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Carcinogenicity

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Description of key information

The chlorinated isocyanurates are unstable in the body, particularly the stomach, because the free available chlorine is rapidly reduced.  CYA, or its salt, is the stable degradation product.  Therefore, CYA, or its sodium salt, is the substance of interest for the carcinogenicity studies.
2 year carcinogenicity studies in rats and mice were carried out according to EU method B.33. Studies showed that the monosodium salt of cyanuric acid was non-oncogenic by the oral route.

Key value for chemical safety assessment

Additional information

The chlorinated isocyanurates are unstable in the body, particularly the stomach, because the free available chlorine is rapidly reduced. CYA, or its salt, is the stable degradation product. Therefore, CYA, or its sodium salt, is the substance of interest for the carcinogenicity studies. Two carcinogenicity studies are available with the sodium salt of cyanuric acid performed in both rats and mice.

Carcinogenicity study (rats):

A chronic toxicity and oncogenicity study was performed with the monosodium salt of cyanuric acid (Blair 1985) Rats were dosed with 400, 1200, 2400 and 5375 ppm in drinking water for a period of 24 months. Test substance related non-neoplastic lesions were only observed in the urinary tract in males from the 5375 ppm group sacrificed at the 6 and 12 month interims.The NOEL was 2400 ppm. (Males = 154 mg/kg bw/day, females = 266 mg/kg bw/day)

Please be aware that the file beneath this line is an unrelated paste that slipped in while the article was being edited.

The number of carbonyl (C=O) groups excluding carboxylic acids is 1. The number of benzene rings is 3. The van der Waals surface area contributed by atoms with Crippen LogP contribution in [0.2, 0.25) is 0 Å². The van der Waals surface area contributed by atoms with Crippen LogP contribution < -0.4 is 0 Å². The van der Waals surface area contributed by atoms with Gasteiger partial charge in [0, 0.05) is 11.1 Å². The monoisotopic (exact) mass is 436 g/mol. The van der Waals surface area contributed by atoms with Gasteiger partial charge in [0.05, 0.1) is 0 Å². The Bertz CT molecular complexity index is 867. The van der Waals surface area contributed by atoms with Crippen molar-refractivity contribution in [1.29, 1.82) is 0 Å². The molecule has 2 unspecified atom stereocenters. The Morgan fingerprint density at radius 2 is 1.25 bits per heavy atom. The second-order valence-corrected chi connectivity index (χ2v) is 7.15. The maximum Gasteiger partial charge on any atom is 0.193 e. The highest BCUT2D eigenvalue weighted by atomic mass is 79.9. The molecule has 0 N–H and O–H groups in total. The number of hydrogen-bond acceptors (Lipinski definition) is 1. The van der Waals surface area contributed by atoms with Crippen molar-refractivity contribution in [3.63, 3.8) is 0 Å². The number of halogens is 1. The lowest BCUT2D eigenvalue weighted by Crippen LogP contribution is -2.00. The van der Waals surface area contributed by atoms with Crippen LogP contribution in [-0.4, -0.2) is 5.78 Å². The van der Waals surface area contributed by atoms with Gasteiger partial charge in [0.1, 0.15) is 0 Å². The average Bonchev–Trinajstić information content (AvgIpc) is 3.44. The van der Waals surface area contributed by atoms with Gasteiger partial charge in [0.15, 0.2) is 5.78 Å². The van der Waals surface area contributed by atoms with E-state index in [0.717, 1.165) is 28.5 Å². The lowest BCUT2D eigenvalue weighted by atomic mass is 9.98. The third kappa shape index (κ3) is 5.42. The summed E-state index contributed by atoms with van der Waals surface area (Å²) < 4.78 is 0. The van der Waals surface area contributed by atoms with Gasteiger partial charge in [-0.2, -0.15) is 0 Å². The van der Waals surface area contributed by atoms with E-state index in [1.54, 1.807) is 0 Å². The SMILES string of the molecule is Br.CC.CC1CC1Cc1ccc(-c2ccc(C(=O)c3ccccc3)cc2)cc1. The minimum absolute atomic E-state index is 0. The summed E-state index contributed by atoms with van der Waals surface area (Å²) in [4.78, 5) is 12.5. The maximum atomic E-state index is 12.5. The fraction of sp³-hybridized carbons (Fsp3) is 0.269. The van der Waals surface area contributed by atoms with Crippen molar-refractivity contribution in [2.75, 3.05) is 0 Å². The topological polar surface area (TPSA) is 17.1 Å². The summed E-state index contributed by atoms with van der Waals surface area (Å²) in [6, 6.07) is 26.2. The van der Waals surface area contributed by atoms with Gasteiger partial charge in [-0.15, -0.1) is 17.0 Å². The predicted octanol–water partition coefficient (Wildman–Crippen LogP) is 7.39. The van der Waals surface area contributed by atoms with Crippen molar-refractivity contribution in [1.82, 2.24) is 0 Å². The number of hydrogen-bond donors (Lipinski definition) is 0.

Carcinogenicity study (mice):

A two year study designed to evaluate the oncogenic potential of monosodium cyanurate was performed (Serota 1986). Treated groups received monosodium cyanurate at levels of 100, 400, 1200 and 5375 ppm in drinking water. A concurrent control received tap water only.  No definitive treatment-related effects were observed in any of the levels of monosodium cyanurate tested. In addition, monosodium cyanurate was not found to be oncogenic in mice. The NOEL was considered to be ≥ 5375 ppm. (Males = 1523 mg/kg bw/day, females = 1582 mg/kg bw/day)

Justification for classification or non-classification

No classification for carcinogenic effects is required for troclosene sodium. The chlorinated isocyanurates are unstable in the body, particularly the stomach, because the free available chlorine is rapidly reduced. CYA, or its salt, is the stable degradation product.

CYA has shown no evidence of carcinogenicity via oral exposure in drinking water in doses up to 5375 ppm (equivalent to doses of 1523 mg/kg bw/day for males, and 1582 mg/kg bw/day for females), in carcinogenicity studies in both rat and mouse.